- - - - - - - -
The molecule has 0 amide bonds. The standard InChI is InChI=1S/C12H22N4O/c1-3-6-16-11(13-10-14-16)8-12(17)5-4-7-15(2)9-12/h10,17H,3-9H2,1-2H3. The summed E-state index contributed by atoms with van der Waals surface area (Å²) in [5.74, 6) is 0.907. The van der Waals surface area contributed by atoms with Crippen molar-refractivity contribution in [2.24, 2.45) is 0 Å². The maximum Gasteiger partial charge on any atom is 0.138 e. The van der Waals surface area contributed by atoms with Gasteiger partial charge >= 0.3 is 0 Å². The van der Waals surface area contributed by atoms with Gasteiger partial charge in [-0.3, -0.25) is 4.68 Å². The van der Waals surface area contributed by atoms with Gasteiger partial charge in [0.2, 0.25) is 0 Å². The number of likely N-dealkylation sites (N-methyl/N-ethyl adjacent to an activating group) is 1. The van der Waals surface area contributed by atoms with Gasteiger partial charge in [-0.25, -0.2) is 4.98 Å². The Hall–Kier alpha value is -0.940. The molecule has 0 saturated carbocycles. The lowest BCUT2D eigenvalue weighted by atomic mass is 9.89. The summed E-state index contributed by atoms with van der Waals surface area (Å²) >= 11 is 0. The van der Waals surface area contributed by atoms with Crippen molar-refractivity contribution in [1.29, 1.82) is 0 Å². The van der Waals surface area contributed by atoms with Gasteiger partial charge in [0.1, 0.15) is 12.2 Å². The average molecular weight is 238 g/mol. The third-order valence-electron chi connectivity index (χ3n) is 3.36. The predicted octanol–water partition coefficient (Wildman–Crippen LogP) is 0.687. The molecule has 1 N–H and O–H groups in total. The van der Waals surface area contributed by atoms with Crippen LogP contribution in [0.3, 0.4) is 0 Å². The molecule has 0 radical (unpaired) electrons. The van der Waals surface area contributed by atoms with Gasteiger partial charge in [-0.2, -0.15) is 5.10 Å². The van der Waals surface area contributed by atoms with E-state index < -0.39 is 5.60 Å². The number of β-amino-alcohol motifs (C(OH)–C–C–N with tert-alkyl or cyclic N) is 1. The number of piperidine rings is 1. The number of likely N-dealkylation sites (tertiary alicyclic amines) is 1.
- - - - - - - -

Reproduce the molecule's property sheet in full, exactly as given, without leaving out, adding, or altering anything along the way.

The molecule has 0 amide bonds. The standard InChI is InChI=1S/C12H22N4O/c1-3-6-16-11(13-10-14-16)8-12(17)5-4-7-15(2)9-12/h10,17H,3-9H2,1-2H3. The summed E-state index contributed by atoms with van der Waals surface area (Å²) in [5.74, 6) is 0.907. The van der Waals surface area contributed by atoms with Crippen molar-refractivity contribution in [2.24, 2.45) is 0 Å². The maximum Gasteiger partial charge on any atom is 0.138 e. The van der Waals surface area contributed by atoms with Gasteiger partial charge >= 0.3 is 0 Å². The van der Waals surface area contributed by atoms with Gasteiger partial charge in [-0.3, -0.25) is 4.68 Å². The van der Waals surface area contributed by atoms with Gasteiger partial charge in [0.2, 0.25) is 0 Å². The number of likely N-dealkylation sites (N-methyl/N-ethyl adjacent to an activating group) is 1. The van der Waals surface area contributed by atoms with Gasteiger partial charge in [-0.25, -0.2) is 4.98 Å². The Hall–Kier alpha value is -0.940. The molecule has 0 saturated carbocycles. The lowest BCUT2D eigenvalue weighted by atomic mass is 9.89. The summed E-state index contributed by atoms with van der Waals surface area (Å²) >= 11 is 0. The van der Waals surface area contributed by atoms with Crippen molar-refractivity contribution in [1.29, 1.82) is 0 Å². The van der Waals surface area contributed by atoms with Gasteiger partial charge in [0.1, 0.15) is 12.2 Å². The average molecular weight is 238 g/mol. The third-order valence-electron chi connectivity index (χ3n) is 3.36. The predicted octanol–water partition coefficient (Wildman–Crippen LogP) is 0.687. The molecule has 1 N–H and O–H groups in total. The van der Waals surface area contributed by atoms with Crippen LogP contribution in [0.3, 0.4) is 0 Å². The molecule has 0 radical (unpaired) electrons. The van der Waals surface area contributed by atoms with Gasteiger partial charge in [-0.2, -0.15) is 5.10 Å². The van der Waals surface area contributed by atoms with E-state index < -0.39 is 5.60 Å². The number of β-amino-alcohol motifs (C(OH)–C–C–N with tert-alkyl or cyclic N) is 1. The number of piperidine rings is 1. The number of likely N-dealkylation sites (tertiary alicyclic amines) is 1.